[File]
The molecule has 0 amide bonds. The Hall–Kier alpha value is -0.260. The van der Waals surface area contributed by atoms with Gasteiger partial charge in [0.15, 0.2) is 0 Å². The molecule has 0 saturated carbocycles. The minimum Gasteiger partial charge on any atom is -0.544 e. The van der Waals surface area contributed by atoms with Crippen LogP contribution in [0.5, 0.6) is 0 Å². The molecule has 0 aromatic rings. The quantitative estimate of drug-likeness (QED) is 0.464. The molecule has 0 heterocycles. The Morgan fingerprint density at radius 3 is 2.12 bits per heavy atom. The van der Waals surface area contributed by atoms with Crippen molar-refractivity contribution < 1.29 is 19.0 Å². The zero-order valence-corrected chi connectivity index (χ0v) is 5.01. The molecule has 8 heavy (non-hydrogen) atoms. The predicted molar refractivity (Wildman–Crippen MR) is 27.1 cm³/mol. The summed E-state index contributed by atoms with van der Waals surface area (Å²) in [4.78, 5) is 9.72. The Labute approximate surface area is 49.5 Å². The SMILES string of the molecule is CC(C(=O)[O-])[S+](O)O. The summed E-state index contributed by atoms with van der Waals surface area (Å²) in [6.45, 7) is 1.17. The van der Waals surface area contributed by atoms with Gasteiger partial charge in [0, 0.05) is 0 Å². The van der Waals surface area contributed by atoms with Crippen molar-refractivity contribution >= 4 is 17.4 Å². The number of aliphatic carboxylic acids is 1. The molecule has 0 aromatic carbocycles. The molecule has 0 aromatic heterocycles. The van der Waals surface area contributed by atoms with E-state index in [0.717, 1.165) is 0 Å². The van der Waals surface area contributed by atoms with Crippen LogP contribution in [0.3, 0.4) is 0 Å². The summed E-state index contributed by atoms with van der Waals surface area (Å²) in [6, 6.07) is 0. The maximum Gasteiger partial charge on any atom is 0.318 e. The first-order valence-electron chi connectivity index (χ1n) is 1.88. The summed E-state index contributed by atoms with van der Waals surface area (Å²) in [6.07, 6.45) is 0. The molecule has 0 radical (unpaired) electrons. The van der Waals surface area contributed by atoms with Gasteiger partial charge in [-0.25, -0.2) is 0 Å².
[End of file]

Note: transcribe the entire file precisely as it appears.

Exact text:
The molecule has 0 amide bonds. The Hall–Kier alpha value is -0.260. The van der Waals surface area contributed by atoms with Gasteiger partial charge in [0.15, 0.2) is 0 Å². The molecule has 0 saturated carbocycles. The minimum Gasteiger partial charge on any atom is -0.544 e. The van der Waals surface area contributed by atoms with Crippen LogP contribution in [0.5, 0.6) is 0 Å². The molecule has 0 aromatic rings. The quantitative estimate of drug-likeness (QED) is 0.464. The molecule has 0 heterocycles. The Morgan fingerprint density at radius 3 is 2.12 bits per heavy atom. The van der Waals surface area contributed by atoms with Crippen molar-refractivity contribution < 1.29 is 19.0 Å². The zero-order valence-corrected chi connectivity index (χ0v) is 5.01. The molecule has 8 heavy (non-hydrogen) atoms. The predicted molar refractivity (Wildman–Crippen MR) is 27.1 cm³/mol. The summed E-state index contributed by atoms with van der Waals surface area (Å²) in [4.78, 5) is 9.72. The Labute approximate surface area is 49.5 Å². The SMILES string of the molecule is CC(C(=O)[O-])[S+](O)O. The summed E-state index contributed by atoms with van der Waals surface area (Å²) in [6.45, 7) is 1.17. The van der Waals surface area contributed by atoms with Gasteiger partial charge in [0, 0.05) is 0 Å². The van der Waals surface area contributed by atoms with Crippen molar-refractivity contribution >= 4 is 17.4 Å². The number of aliphatic carboxylic acids is 1. The molecule has 0 aromatic carbocycles. The molecule has 0 aromatic heterocycles. The van der Waals surface area contributed by atoms with E-state index in [0.717, 1.165) is 0 Å². The van der Waals surface area contributed by atoms with Crippen LogP contribution in [0.3, 0.4) is 0 Å². The summed E-state index contributed by atoms with van der Waals surface area (Å²) in [6, 6.07) is 0. The maximum Gasteiger partial charge on any atom is 0.318 e. The first-order valence-electron chi connectivity index (χ1n) is 1.88. The summed E-state index contributed by atoms with van der Waals surface area (Å²) in [6.07, 6.45) is 0. The molecule has 0 radical (unpaired) electrons. The van der Waals surface area contributed by atoms with Gasteiger partial charge in [-0.25, -0.2) is 0 Å².